Both teams scored twice in the opening period. The first goal came from Vegas Golden Knights defenceman Colin Miller whose slap shot went past Capitals goaltender Braden Holtby. Washington struck back later in the period as both Brett Connolly and Nicklas Backstrom scored 42 seconds apart. William Karlsson then snuck the puck in between Holtby and the left post to tie the game. Early in the second period, a rebound off the glass came to Deryk Engelland who passed to an open Reilly Smith firing one past Holtby. Capitals defenceman John Carlson tied up the score after some nice passing from the defender and T. J. Oshie left himself wide open for the goal. In the third period, Tom Wilson redirected Alexander Ovechkin's shot past Vegas goaltender Marc-Andre Fleury to take the lead in the game. However, Vegas responded 1:41 later as Ryan Reaves went top-shelf to tie the game yet again. This goal proved to be controversial, as Ryan Reaves illegally cross-checked John Carlson to get into position to score. Tomas Nosek was able to score for Vegas later in the period, taking the pass from Shea Theodore. Vegas kept the lead in the penultimate minutes, grabbing an empty-net goal in the final minute to finish the game 6–4.[31]

Scoring summary
Period Team Goal Assist(s) Time Score
1st VGK Colin Miller (3) – pp Erik Haula (5) 07:15 1–0 VGK
WSH Brett Connolly (5) Michal Kempny (2), Andre Burakovsky (1) 14:41 1–1
WSH Nicklas Backstrom (5) T. J. Oshie (9), Jakub Vrana (5) 15:23 2–1 WSH
VGK William Karlsson (7) Reilly Smith (15), Deryk Engelland (1) 18:19 2–2
2nd VGK Reilly Smith (3) Deryk Engelland (2), Jonathan Marchessault (11) 03:21 3–2 VGK
WSH John Carlson (4) T. J. Oshie (10), Nicklas Backstrom (13) 08:29 3–3
3rd WSH Tom Wilson (4) Alexander Ovechkin (11), Evgeny Kuznetsov (14) 01:10 4–3 WSH
VGK Ryan Reaves (2) Unassisted 02:41 4–4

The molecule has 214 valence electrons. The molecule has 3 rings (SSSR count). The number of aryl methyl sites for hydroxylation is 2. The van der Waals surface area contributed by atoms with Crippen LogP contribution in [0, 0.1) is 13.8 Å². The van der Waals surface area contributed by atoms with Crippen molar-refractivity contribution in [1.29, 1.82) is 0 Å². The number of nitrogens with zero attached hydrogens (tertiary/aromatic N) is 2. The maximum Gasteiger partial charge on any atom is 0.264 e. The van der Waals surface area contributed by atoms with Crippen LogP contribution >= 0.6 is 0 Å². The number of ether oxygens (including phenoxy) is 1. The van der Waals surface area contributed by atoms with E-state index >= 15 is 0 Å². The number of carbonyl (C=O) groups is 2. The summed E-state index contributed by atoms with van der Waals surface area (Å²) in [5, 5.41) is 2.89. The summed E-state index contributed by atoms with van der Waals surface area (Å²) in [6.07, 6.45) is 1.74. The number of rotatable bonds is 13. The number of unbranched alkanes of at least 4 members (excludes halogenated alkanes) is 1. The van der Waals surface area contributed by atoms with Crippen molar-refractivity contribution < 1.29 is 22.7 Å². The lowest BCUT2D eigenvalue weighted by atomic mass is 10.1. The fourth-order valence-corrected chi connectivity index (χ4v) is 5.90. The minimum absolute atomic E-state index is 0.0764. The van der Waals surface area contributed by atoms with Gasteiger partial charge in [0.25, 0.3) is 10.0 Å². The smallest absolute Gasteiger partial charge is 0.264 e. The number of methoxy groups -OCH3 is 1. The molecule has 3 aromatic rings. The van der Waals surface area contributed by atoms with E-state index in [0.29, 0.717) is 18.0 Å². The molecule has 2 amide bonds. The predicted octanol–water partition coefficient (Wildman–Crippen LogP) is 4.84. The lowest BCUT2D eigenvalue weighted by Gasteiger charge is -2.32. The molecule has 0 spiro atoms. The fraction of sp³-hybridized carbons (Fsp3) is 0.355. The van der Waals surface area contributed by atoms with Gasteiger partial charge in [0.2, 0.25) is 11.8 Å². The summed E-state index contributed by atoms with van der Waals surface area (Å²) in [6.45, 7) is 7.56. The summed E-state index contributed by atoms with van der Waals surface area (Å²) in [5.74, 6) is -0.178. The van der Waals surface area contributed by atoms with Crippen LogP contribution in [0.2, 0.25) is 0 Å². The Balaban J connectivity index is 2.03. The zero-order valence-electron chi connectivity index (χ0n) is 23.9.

VGK Tomas Nosek (2) Shea Theodore (6) 09:44 5–4 VGK
VGK Tomas Nosek (3) – en David Perron (8) 19:57 6–4 VGK
Penalty summary
Period Team Player Penalty Time PIM
1st WSH Andre Burakovsky Boarding 05:53 2:00
2nd VGK Bench (served by David Perron) Too many men on the ice 13:55 2:00
3rd WSH Tom Wilson Interference 05:53 2:00
VGK David Perron Cross-checking 05:53 2:00
Shots by period
Team 1 2 3 Total
WSH 10 8 10 28
VGK 11 14 9 34

Game two[edit]

May 30 Washington Capitals 3–2 Vegas Golden Knights T-Mobile Arena Recap
Braden Holtby saved 37 of 39 shots faced in Game 2.

During the first period of game two, James Neal took a pass from Luca Sbisa, firing a wrist shot past Braden Holtby. The Capitals tied the game during a four-on-four when Lars Eller shot into an empty net from Michal Kempny's pass. During the second period, Golden Knights rookie Alex Tuch was penalized for cross-checking, and on the ensuing power-play, Capitals captain Alexander Ovechkin fired a shot from a tight angle to give Washington the lead. Brooks Orpik extended the Capitals' lead to two goals when his shot deflected off Alex Tuch past Marc-Andre Fleury. Vegas cut the deficit by one goal when T. J. Oshie interfered with Colin Miller and Shea Theodore scored on the power-play. In the third period Holtby backstopped Washington to the victory, stopping the final fifteen shots from Vegas to win 3–2.[32]

Scoring summary
Period Team Goal Assist(s) Time Score
1st VGK James Neal (5) Luca Sbisa (3), Colin Miller (2) 07:58 1–0 VGK
WSH Lars Eller (6) Michal Kempny (3), Andre Burakovsky (2) 17:27 1–1
2nd WSH Alexander Ovechkin (13) – pp Lars Eller (10), Nicklas Backstrom (14) 05:38 2–1 WSH
WSH Brooks Orpik (1) Lars Eller (11), Andre Burakovsky (3) 09:41 3–1 WSH
VGK Shea Theodore (3) – pp Reilly Smith (16), William Karlsson (8) 17:47 3–2 WSH
3rd None
Penalty summary
Period Team Player Penalty Time PIM
1st WSH T. J. Oshie Roughing 16:43 2:00
VGK Deryk Engelland Roughing 16:43 2:00
2nd WSH Brooks Orpik Illegal check to head 02:04 2:00
VGK Alex Tuch Cross-checking 05:13 2:00
WSH Nicklas Backstrom Holding 06:56 2:00
VGK Erik Haula Holding 06:56 2:00
VGK Ryan Reaves Roughing 10:10 2:00
WSH Dmitry Orlov Hooking 11:42 2:00
WSH T. J. Oshie Interference 17:27 2:00
3rd WSH Tom Wilson Interference 03:13 2:00